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You can't make a better post than one with stunning mountains, fabulous LGD, and said LGD as a puppy.  With chickens.  What a great dog, and what an incredible view!
 
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There has been a few posts on here about ammonia keeping animals away.
Bears have pretty sensitive noses.
Maybe moth balls.
 
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Shoot the bear and eat it.
 
Anne Pratt
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Craig, I read that pine-scented cleaners might deter a bear!  I wonder how my chickens would like that, though.  I could let the poop build up and it would smell like ammonia, but that's bad for the hens, too.

Ken, we've thought about shooting it.  There are regulations in our state that we would have to scrutinize - it depends on the amount of loss the bear is causing as to whether you're allowed to shoot it, if I remember correctly.
 
pollinator
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Sonja - PM on the way.
 
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Anne Pratt wrote:Thanks, Sonja. We are investigating other options.

A LGD isn’t an option at the moment. We are nurturing my ancient Chihuahua who is nearly blind and nearly deaf, and don’t plan on another dog for awhile. Then I would have to convince DH to get a good guardian breed, rather than the collie he desperately wants. He always had collies.

The baby monitor plus shotgun warning shot seems like the easiest approach right now.

In other news, there’s two inches of snow on the ground, and still falling. Happy May, New England!



Sounds like you each need a dog...  A male and female of pretty much any breed will get along great.  For example, a female Collie and a male Anatolian Shepherd...

A number of years ago, my mother was watching my dog.  A bear came into her yard and was eating out of her bird feeder, so she grabbed my dad's 44 mag pistol and shot into the air.  The bear didn't even flinch, but the dog ran and hid under the bed...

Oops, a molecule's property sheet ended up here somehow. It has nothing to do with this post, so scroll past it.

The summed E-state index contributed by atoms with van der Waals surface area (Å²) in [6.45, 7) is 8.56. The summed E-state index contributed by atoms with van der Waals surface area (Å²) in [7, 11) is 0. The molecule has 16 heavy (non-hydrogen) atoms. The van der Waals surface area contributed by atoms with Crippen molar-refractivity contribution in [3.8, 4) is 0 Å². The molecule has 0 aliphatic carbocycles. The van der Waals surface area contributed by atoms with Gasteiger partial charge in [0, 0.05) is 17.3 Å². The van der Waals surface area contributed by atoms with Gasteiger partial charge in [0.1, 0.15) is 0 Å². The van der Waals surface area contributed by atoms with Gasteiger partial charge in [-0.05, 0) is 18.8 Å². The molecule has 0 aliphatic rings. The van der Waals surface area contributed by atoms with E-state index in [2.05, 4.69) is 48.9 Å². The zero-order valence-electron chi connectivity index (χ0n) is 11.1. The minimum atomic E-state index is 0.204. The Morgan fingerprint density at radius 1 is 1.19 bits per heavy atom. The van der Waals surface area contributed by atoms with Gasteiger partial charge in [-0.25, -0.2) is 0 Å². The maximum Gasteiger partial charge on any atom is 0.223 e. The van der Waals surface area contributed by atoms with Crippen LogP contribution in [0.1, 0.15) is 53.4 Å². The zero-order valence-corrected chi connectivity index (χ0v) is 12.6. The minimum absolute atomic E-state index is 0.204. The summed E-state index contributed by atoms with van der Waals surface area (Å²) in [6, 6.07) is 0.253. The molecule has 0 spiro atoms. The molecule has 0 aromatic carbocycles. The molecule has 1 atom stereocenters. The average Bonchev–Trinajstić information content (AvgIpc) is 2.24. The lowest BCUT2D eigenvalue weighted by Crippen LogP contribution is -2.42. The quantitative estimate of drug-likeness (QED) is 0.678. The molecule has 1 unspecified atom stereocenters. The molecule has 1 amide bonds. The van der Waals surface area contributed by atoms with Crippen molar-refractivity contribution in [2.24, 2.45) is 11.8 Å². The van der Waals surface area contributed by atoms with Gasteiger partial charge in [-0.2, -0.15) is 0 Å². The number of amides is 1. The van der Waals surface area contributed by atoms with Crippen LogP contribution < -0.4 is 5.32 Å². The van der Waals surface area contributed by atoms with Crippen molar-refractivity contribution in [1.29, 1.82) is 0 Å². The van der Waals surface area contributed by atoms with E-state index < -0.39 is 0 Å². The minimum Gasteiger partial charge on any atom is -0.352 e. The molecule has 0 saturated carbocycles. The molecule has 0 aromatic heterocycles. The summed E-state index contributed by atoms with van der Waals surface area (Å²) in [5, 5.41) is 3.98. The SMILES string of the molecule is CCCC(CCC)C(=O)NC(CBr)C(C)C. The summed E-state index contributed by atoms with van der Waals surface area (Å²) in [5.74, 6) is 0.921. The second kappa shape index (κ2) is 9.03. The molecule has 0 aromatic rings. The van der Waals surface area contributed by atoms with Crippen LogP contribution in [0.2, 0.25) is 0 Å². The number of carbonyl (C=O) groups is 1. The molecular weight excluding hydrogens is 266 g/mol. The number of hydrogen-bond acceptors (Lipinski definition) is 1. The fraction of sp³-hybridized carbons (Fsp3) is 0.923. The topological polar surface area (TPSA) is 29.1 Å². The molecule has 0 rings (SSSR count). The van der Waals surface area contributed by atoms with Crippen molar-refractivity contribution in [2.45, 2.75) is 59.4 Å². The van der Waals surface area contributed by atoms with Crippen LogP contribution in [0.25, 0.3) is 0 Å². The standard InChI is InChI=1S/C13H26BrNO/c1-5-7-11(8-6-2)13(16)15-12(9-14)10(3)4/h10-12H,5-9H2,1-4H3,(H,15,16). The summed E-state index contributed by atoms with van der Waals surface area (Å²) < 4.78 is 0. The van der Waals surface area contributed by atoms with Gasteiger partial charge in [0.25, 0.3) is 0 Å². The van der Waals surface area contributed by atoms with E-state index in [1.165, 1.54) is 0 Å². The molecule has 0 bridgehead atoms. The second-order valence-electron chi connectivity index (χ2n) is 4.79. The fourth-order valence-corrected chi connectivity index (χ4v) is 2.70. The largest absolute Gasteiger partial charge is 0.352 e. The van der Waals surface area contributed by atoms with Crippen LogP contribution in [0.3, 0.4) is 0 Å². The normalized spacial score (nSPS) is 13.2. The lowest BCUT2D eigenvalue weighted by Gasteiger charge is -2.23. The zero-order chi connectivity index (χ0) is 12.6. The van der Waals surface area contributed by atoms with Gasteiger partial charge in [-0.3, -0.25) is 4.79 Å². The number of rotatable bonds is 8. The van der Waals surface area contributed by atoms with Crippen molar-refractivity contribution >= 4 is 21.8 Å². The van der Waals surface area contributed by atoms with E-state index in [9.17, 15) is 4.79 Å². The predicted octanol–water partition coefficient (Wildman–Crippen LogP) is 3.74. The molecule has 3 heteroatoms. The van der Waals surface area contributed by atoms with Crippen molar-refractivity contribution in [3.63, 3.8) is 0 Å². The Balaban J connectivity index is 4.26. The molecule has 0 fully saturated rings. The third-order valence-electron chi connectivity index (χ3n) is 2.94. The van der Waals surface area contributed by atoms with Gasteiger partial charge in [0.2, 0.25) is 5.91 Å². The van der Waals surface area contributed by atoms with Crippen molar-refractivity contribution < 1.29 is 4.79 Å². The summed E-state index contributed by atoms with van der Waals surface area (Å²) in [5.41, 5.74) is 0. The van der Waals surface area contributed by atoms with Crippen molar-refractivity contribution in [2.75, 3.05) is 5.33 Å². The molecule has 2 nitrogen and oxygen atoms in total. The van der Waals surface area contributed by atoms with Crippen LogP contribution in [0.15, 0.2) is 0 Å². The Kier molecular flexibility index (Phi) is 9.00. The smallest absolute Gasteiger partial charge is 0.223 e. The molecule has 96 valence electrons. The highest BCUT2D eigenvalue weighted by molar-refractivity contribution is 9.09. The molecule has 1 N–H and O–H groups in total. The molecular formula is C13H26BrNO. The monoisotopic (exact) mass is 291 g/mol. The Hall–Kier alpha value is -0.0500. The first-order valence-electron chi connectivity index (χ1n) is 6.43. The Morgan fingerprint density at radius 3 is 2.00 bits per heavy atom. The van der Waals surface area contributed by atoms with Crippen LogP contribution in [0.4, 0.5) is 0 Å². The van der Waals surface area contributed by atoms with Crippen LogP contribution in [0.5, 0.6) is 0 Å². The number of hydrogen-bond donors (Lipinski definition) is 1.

Anne Pratt
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It hurts to laugh!

In my house, the shot would scare the people but the aged Chihuahua wouldn’t hear it. Going deaf. And blind. But when he smelled the bear, he growled mightily.
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On the job
On the job
 
pollinator
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My sister loves Chihuahuas. She's hooked, a serial offender. One got out  about 10 years ago and  disappeared into the wilderness of her suburban neighborhood. A couple hours later a knock at the door: A cop was holding the dog wrapped in about 5 layers of moving tarp. My sister thanked him effusively, but asked him if he wanted the tarp back and mentioned it certainly kept the dog quiet. That cop was a little sheepish, but his partner, standing a good 6' back, well away, growled that he had never met a Chihuahua that didn't bite. All parted in good humor.

Male Chihuahuas undoubtedly carry the fastest, loudest cojones  of any  animal I know. Her current monster is a 7# cross with something fluffy and beautiful but it rules the roost, bullying a 30# dingo dog night and day. It's affectionately (and NOT) known as Barko Ergo Sum... It'd probably run a bear off. <g>


Rufus
 
Anne Pratt
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Ahh, Rufus, thank you for the shout-out to Chihuahua lovers!

Sprocket (all 5.5 lbs. of him) is not really cut out to be a Vermont farm dog.  He doesn't like the cold, and he doesn't like to get his feet wet.  I'm not certain of his ability to guard the chickens because Blackbird (top of the pecking order) pecked him in the ear once and he ran across the yard and fell down the steep edge.  In his younger days, though, he was amazing.  In the first week I got him, he faced down a Great Dane.  When he played with bigger dogs, he was usually the one chasing, which was a sight to behold.  Once we had another bear incursion, onto our screened porch.  When I shouted the bear away and finally came downstairs to survey the damage, Sprocket smelled it and began making this chuffing sound I'd never heard him make before!  That should scare any bear.

Now he is 18.  He is losing his sight and hearing.  He pees in odd corners.  He bumps into the wall and is confused by a pair of slippers in his path.  But we love him, and he loves the woodstove!
 
Anne Pratt
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I forgot a picture


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Yes! A fire!
Yes! A fire!
 
Anne Pratt
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Okay. One more.
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The Construction Supervisor
The Construction Supervisor
 
Rufus Laggren
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Sent 'm to my sister.

For those moments when her husband and three kids all want to kill the little sh*t at the same time. <g>
gift
 
Diego Footer on Permaculture Based Homesteads - from the Eat Your Dirt Summit